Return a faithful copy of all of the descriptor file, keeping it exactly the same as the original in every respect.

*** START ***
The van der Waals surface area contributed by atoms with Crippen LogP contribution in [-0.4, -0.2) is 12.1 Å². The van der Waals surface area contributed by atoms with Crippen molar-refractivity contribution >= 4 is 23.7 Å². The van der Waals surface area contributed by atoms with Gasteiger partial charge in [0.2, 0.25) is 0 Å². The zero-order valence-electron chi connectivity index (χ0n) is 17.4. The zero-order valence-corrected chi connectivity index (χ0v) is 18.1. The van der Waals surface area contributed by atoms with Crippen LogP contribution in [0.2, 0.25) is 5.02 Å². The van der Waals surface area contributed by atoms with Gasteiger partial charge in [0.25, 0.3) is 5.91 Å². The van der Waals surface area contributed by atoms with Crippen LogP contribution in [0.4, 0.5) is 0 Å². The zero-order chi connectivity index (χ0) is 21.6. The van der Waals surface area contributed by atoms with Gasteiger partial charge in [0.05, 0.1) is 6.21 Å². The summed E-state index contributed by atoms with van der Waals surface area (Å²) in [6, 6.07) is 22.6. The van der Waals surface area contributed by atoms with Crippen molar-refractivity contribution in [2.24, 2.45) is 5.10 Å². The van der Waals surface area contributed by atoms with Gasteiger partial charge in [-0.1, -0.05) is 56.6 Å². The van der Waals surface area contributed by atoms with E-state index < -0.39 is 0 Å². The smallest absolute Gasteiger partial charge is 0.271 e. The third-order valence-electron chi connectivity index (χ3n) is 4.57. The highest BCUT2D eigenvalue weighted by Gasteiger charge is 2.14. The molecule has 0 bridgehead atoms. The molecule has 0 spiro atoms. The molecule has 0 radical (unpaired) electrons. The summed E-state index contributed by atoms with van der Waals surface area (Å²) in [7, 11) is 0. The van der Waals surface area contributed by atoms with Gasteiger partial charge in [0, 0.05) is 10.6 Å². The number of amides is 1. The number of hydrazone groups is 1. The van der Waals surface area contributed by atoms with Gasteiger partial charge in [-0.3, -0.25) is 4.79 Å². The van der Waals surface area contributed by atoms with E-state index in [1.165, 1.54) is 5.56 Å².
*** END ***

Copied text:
The van der Waals surface area contributed by atoms with Crippen LogP contribution in [-0.4, -0.2) is 12.1 Å². The van der Waals surface area contributed by atoms with Crippen molar-refractivity contribution >= 4 is 23.7 Å². The van der Waals surface area contributed by atoms with Gasteiger partial charge in [0.2, 0.25) is 0 Å². The zero-order valence-electron chi connectivity index (χ0n) is 17.4. The zero-order valence-corrected chi connectivity index (χ0v) is 18.1. The van der Waals surface area contributed by atoms with Crippen LogP contribution in [0.2, 0.25) is 5.02 Å². The van der Waals surface area contributed by atoms with Gasteiger partial charge in [0.25, 0.3) is 5.91 Å². The van der Waals surface area contributed by atoms with Crippen LogP contribution in [0.4, 0.5) is 0 Å². The zero-order chi connectivity index (χ0) is 21.6. The van der Waals surface area contributed by atoms with Gasteiger partial charge in [0.05, 0.1) is 6.21 Å². The summed E-state index contributed by atoms with van der Waals surface area (Å²) in [6, 6.07) is 22.6. The van der Waals surface area contributed by atoms with Crippen molar-refractivity contribution in [2.24, 2.45) is 5.10 Å². The van der Waals surface area contributed by atoms with Gasteiger partial charge in [-0.1, -0.05) is 56.6 Å². The van der Waals surface area contributed by atoms with E-state index < -0.39 is 0 Å². The smallest absolute Gasteiger partial charge is 0.271 e. The third-order valence-electron chi connectivity index (χ3n) is 4.57. The highest BCUT2D eigenvalue weighted by Gasteiger charge is 2.14. The molecule has 0 bridgehead atoms. The molecule has 0 spiro atoms. The molecule has 0 radical (unpaired) electrons. The summed E-state index contributed by atoms with van der Waals surface area (Å²) in [7, 11) is 0. The van der Waals surface area contributed by atoms with Gasteiger partial charge in [0, 0.05) is 10.6 Å². The number of amides is 1. The number of hydrazone groups is 1. The van der Waals surface area contributed by atoms with Gasteiger partial charge in [-0.3, -0.25) is 4.79 Å². The van der Waals surface area contributed by atoms with E-state index in [1.165, 1.54) is 5.56 Å².